Submit Comments for Section 301 List 4 Imports from China
Do you Import from China?
Just recently, President Trump announced his consideration to impose 25% additional tariffs on almost all remaining imports from China into the United States which add up to a trade value of approximately $300 billion. This would encompass “List 4” of imports from China and can be found here. If your business has not already been impacted by the Section 301 tariffs placed on imports from China into the United States, now is the time to submit comments on how the recent announcement would affect your business. We suggest that importers start prepping public comments now and submit them electronically when the link is available on www.regulations.gov. More information below on who should submit comments and the steps to do so.
Furthermore, it never hurts to start prepping for an exclusion should the tariffs go into effect and if the USTR announces a product exclusion process. A handy guide that was used for the past exclusion processes on List 1 and List 2 can be found here.
On August 18, 2017, USTR initiated an investigation into certain acts, policies and practices of the Government of China related to technology transfer, intellectual property and innovation (82 FR 40213). During the investigation, the Trade Representative determined that the acts, policies and practices of China under investigation are unreasonable or discriminatory and burden or restrict U.S. commerce, and are thus actionable under Section 301(b) of the Trade Act of 1974, as amended (Trade Act).
In response, President Trump initiated a number of actions which imposed ad valorem tariffs on certain imports originating in China. List 1, effective July 6, 2018 places an additional duty rate of 25% on $34 billion worth of goods from China. List 2, effective August 23, 2018 places an additional duty rate of 25% on $16 billion worth of goods from China. List 3, effective September 24, 2018 places an additional 10% on $200 billion worth of goods from China, and an increase up to 25% of these goods was imposed on June 15, 2019. There are some exceptions to these tariffs through a product exclusion process.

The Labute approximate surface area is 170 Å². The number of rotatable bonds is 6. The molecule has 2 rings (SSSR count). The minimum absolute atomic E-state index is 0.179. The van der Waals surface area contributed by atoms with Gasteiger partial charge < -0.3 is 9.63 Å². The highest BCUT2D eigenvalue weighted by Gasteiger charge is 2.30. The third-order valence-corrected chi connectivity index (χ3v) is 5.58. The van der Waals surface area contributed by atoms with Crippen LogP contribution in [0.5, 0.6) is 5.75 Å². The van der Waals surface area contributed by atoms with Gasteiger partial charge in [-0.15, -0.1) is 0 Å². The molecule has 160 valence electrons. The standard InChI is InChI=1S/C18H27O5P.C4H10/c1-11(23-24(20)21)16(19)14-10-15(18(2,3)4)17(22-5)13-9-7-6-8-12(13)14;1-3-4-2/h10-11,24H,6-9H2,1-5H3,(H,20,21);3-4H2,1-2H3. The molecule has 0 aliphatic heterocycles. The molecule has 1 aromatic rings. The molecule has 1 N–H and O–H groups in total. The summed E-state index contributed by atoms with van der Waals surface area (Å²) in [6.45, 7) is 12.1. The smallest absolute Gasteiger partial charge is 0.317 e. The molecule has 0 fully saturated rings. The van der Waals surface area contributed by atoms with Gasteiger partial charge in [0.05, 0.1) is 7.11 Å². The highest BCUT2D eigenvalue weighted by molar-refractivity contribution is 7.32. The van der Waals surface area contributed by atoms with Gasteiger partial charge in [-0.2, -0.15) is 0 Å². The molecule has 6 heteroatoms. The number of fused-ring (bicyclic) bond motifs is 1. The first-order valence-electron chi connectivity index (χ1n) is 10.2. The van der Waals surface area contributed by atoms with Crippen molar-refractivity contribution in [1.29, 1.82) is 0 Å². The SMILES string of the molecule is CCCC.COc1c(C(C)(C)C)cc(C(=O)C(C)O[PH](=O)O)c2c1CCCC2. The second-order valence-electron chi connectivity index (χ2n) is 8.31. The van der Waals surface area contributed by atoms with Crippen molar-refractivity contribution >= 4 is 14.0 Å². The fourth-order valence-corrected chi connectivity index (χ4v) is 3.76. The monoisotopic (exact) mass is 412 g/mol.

Who Should Submit Comments:
USTR requests comments with respect to any aspect of the proposed action, including:
- The specific tariff subheadings to be subject to increased duties, including whether the subheadings listed in the Annex should be retained or removed, or whether subheadings not currently on the list should be added.
- The level of the increase, if any, in the rate of duty.
- The appropriate aggregate level of trade to be covered by additional duties.
In commenting on the inclusion or removal of particular tariff subheadings listed in the Annex, USTR requests that commenters address specifically whether imposing increased duties on a particular product would be practicable or effective to obtain the elimination of China’s acts, policies and practices, and whether imposing additional duties on a particular product would cause disproportionate economic harm to U.S. interests, including small- or medium-size businesses and consumers.
How to Submit Comments:
All written submissions must be in English and sent electronically
- Go to www.regulations.gov
- Insert the Docket Number USTR-2019-0004 in the search field. The site will provide a search-results page listing all documents associated with this docket.
- Find a reference to this notice and click on the link titled ‘comment now!’
For further information on using the www.regulations.gov website, consult the resources provided on the website by clicking on ‘How to Use Regulations.gov’ on the bottom of the home page. They will not accept hand-delivered submissions.
The full list of instructions can be found on Page 4 of the USTR Notice.
If the Section 301 tariffs are affecting your company, watch this webinar recording to learn more. Scarbrough’s President and COO, Adam Hill, along with Patrick Caulfield, an attorney at GDLSK, an international trade and customs law firm, talk about legal opportunities to recover or avoid paying duty to CBP.
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